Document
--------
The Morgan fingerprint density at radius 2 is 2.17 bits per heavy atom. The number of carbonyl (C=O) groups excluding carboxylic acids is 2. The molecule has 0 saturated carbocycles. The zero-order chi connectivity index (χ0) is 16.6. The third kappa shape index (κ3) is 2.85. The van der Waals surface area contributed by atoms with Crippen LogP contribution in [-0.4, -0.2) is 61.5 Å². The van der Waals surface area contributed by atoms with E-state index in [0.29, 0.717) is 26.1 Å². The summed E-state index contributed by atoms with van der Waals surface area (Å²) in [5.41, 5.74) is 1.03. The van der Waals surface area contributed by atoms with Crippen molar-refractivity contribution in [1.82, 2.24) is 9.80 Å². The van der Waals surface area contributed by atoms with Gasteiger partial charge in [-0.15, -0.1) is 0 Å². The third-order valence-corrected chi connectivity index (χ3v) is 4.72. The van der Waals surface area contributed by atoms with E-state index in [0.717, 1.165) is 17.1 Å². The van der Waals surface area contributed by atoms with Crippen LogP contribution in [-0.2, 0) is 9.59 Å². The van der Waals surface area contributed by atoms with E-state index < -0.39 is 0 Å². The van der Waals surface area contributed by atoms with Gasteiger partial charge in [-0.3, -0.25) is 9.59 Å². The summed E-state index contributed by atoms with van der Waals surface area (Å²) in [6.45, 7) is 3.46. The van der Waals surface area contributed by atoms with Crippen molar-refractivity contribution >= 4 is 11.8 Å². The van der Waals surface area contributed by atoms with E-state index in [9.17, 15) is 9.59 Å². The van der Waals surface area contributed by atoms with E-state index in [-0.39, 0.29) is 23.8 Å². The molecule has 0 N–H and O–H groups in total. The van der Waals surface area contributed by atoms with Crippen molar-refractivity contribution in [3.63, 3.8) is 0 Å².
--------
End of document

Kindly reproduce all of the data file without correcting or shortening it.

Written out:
The Morgan fingerprint density at radius 2 is 2.17 bits per heavy atom. The number of carbonyl (C=O) groups excluding carboxylic acids is 2. The molecule has 0 saturated carbocycles. The zero-order chi connectivity index (χ0) is 16.6. The third kappa shape index (κ3) is 2.85. The van der Waals surface area contributed by atoms with Crippen LogP contribution in [-0.4, -0.2) is 61.5 Å². The van der Waals surface area contributed by atoms with E-state index in [0.29, 0.717) is 26.1 Å². The summed E-state index contributed by atoms with van der Waals surface area (Å²) in [5.41, 5.74) is 1.03. The van der Waals surface area contributed by atoms with Crippen molar-refractivity contribution in [1.82, 2.24) is 9.80 Å². The van der Waals surface area contributed by atoms with Gasteiger partial charge in [-0.15, -0.1) is 0 Å². The third-order valence-corrected chi connectivity index (χ3v) is 4.72. The van der Waals surface area contributed by atoms with E-state index in [0.717, 1.165) is 17.1 Å². The van der Waals surface area contributed by atoms with Crippen LogP contribution in [-0.2, 0) is 9.59 Å². The van der Waals surface area contributed by atoms with E-state index < -0.39 is 0 Å². The van der Waals surface area contributed by atoms with Gasteiger partial charge in [-0.3, -0.25) is 9.59 Å². The summed E-state index contributed by atoms with van der Waals surface area (Å²) in [6.45, 7) is 3.46. The van der Waals surface area contributed by atoms with Crippen molar-refractivity contribution >= 4 is 11.8 Å². The van der Waals surface area contributed by atoms with E-state index in [9.17, 15) is 9.59 Å². The van der Waals surface area contributed by atoms with E-state index in [-0.39, 0.29) is 23.8 Å². The molecule has 0 N–H and O–H groups in total. The van der Waals surface area contributed by atoms with Crippen molar-refractivity contribution in [3.63, 3.8) is 0 Å².